I failed to read the words "citizen" or "legal permanent resident" in the previous paragraph.

                    Comment


                    • #11
                      note the key word -- "pursuit" -- it says nothing about acquisition.

                      Comment


                      • #12
                        Someone12. I think if you can read well he said, family emergency, she had to go. Tap can't get his wife back now show some sympathy instead of your constitution talk and name calling. Remember you're not feeling his pain. This board is a place for solutions and compassion to people's dilema.

                        Comment


                        • #13
                          and that is because there are rules to follow....if our government bought every story from those who wanted to leave the US for some alleged medical emergency, it would nullify the actions of AP. Besides, her presence in the US implies she arrived with a tourist visa and "forgot" to go home, like she promised when she received said visa.
                          Solution? Follow the law. Period. End of story.

                          Comment


                          • #14
                            To you eveything is black and white? I think we all know the rules. A lot of marriages happen when the person is here on a B1/B2. People meet, people fall in love and they get married. The poor guy doesn't have to be penalised that way. This is a legit case and there is no story or lie to tell here.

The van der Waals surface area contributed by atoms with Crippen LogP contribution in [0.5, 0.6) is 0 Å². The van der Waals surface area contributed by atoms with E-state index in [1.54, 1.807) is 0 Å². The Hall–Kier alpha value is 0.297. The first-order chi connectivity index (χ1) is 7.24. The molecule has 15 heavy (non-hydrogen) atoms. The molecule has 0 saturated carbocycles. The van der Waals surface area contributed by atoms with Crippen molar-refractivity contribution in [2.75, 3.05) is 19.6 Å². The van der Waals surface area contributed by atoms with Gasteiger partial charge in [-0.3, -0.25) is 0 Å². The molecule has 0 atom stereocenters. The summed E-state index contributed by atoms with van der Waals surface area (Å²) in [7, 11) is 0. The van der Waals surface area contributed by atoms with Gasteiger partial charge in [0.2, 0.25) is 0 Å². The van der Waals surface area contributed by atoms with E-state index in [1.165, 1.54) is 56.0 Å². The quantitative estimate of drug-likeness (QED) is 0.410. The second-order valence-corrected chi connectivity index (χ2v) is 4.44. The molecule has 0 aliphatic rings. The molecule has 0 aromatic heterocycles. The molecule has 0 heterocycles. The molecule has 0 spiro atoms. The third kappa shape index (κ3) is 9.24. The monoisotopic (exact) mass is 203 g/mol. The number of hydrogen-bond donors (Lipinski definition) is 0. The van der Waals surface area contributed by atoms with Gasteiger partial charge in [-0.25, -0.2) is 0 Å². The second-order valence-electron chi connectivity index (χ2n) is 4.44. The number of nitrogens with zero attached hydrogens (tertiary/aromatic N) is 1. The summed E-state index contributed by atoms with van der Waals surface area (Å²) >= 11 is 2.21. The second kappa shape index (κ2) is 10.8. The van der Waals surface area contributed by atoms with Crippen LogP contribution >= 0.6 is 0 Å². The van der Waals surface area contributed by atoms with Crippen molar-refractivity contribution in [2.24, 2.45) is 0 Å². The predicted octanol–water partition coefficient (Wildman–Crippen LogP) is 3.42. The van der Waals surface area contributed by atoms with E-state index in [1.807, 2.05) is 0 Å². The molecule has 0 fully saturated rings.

So once again show some compassion. The guy needs hope and support/advice not bashing.

                            Comment


                            • #15
                              Ghost: so how do you "know" that his wife didn't lie or commit fraud to get her tourist visa? or lie to our border officials when she arrived in the US? Or that there really was some kind of medical emergency? How do you "know" with a 100% certainty????? Where did you get your crystal ball?
                              We have rules and laws for a reason....someone in adjustment of status loses that process if they leave the US unless they receive AP....period....no matter what stories they tell....otherwise, as I said, everyone who wanted to avoid the AP process would just lie and say they had to visit a sick relative in their home country.....this is such a simple concept....but then, it was obviously too much for you to comprehend....(no surprise there)